At The Motley Fool, we understand that it often pays to zig when Wall Street zags, but that doesn't mean that we don't pay attention to what leading fund managers are buying and selling. And funds that aren't always in lockstep with the broader market can be a particularly valuable source of insight.
Every quarter, fund managers overseeing more than $100 million must disclose their quarter-end holdings publicly by filing Securities and Exchange Commission Form 13-F. The form lists all U.S.-traded securities the manager held at the end of the quarter. Although the form doesn't disclose the manager's short positions or the manager's intraquarter trades, it can shine a bright light on his or her "long" stock bets. To help us make use of 13-F data, we turned to Motley Fool partner AlphaClone, a research and investment-management firm that tracks hedge fund public disclosures and develops investment strategies based on them.
Q2 2011 update
Here's a fund company that's suddenly of interest to many of us: Peninsula Capital Advisors, founded and managed by Ted Weschler. Weschler was an unknown name to most investors until Warren Buffett announced that he'd be joining Todd Combs in managing some of Berkshire Hathaway's (NYS: BRK.B) billions -- and is therefore being considered as someone who might take over Buffett's investing job whenever Buffett steps down.
We don't know much about Weschler yet, but we'd do well to pay attention. According to AlphaClone's back-test simulation, anyone who invested in Peninsula Capital Advisors 10 largest long positions at the time they were disclosed publicly each quarter would have returned 92% since late 2003, versus just 30% for the S&P 500 (including dividends). (Note that this data reflects the holdings of the overall Peninsula company, and not necessarily any one particular fund.)
The total market value of Peninsula Capital Advisors' disclosed equity holdings as of June 30, 2011 -- the latest quarter for which data is available -- was $1.96 billion across nine holdings. The company's positions and associated changes in number of shares held as of June 30, 2011 were:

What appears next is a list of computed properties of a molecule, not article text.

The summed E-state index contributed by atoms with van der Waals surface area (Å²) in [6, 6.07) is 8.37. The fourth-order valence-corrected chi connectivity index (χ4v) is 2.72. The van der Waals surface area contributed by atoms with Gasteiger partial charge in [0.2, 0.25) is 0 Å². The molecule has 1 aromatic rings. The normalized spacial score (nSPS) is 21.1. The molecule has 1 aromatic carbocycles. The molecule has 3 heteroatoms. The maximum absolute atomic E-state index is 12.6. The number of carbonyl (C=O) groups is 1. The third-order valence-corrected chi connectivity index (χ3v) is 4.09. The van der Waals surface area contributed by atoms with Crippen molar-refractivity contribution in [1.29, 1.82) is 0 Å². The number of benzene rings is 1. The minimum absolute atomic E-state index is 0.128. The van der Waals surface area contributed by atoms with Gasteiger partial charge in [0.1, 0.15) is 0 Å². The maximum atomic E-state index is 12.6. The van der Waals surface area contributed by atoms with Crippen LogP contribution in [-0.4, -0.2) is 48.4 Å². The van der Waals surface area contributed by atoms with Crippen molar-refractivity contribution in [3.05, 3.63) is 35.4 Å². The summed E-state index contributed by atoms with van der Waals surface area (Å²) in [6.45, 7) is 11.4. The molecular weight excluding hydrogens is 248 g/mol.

DirecTV (NAS: DTV) -- increased 42.9%.
W.R. Grace (NYS: GRA) -- unchanged.
DaVita (NYS: DVA) -- unchanged.
Liberty Capital (NAS: LCAPA) -- reduced 12.9%.
Valassis Communications (NYS: VCI) -- unchanged.
Cogent Communications (NAS: CCOI) -- unchanged.
Cincinnati Bell (NYS: CBB) -- unchanged.
WSFS Financial (NAS: WSFS) -- unchanged.
Fiber Tower (NAS: FTWR) -- unchanged.
DirecTV gained interest during the quarter when it started exploring the possibility of offering a streaming service similar to Netflix's (NAS: NFLX) . It was also racking up big subscriber gains abroad, such as in Latin America. Liberty Capital holds a 40% stake in Sirius XM Radio (NAS: SIRI) , so the satellite-radio company's heavy debt weighs on Liberty as well. More recently, Liberty worried some investors when it expressed interest in buying Barnes & Noble's "dying business platform."
During the quarter, Peninsula Capital Advisors sold out of just one stock entirely, TiVo (NAS: TIVO) . The company has been posting growing revenue, but it's still in the red, losing subscribers, and focusing on some features in its new offerings that may not matter to customers, such as the ability to record four programs simultaneously.
Selected Q2 2011 commentary
Here's where Peninsula Capital Advisors has been winning and losing:
Specialty chemical company W.R. Grace gained about 19% during the quarter. It's true that it has emerged from bankruptcy protection, but those troubles were due to asbestos litigation, not to operational issues. The company has been posting strong results lately, and it has a two-star (out of five stars) rating at Motley Fool CAPS.
Fiber Tower shed 40% of its value in the quarter, as it continues posting net losses despite rising revenue. In its most recent earnings report, management stated, "While the changing dynamics of the wireless industry and increased competition are creating near-term pressure on the business, we are pursuing opportunities with customers that leverage our microwave expertise as we explore alternatives to address our funding needs." The company has a two-star rating in Motley Fool CAPS.
We should never blindly copy any investor's moves, no matter how talented the investor. But it can be useful to keep an eye on what smart folks are doing. The 13-F forms can be great places to find intriguing candidates for our portfolios.
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At the time thisarticle was published Longtime Fool contributorSelena Maranjianowns shares of Netflix and Berkshire Hathaway, but she holds no other position in any company mentioned. Check out herholdings and a short bio. The Motley Fool owns shares of Berkshire Hathaway.Motley Fool newsletter serviceshave recommended buying shares of Netflix and Berkshire Hathaway, as well as buying puts in Netflix. Try any of our Foolish newsletter servicesfree for 30 days. We Fools don't all hold the same opinions, but we all believe thatconsidering a diverse range of insightsmakes us better investors. The Motley Fool has adisclosure policy.
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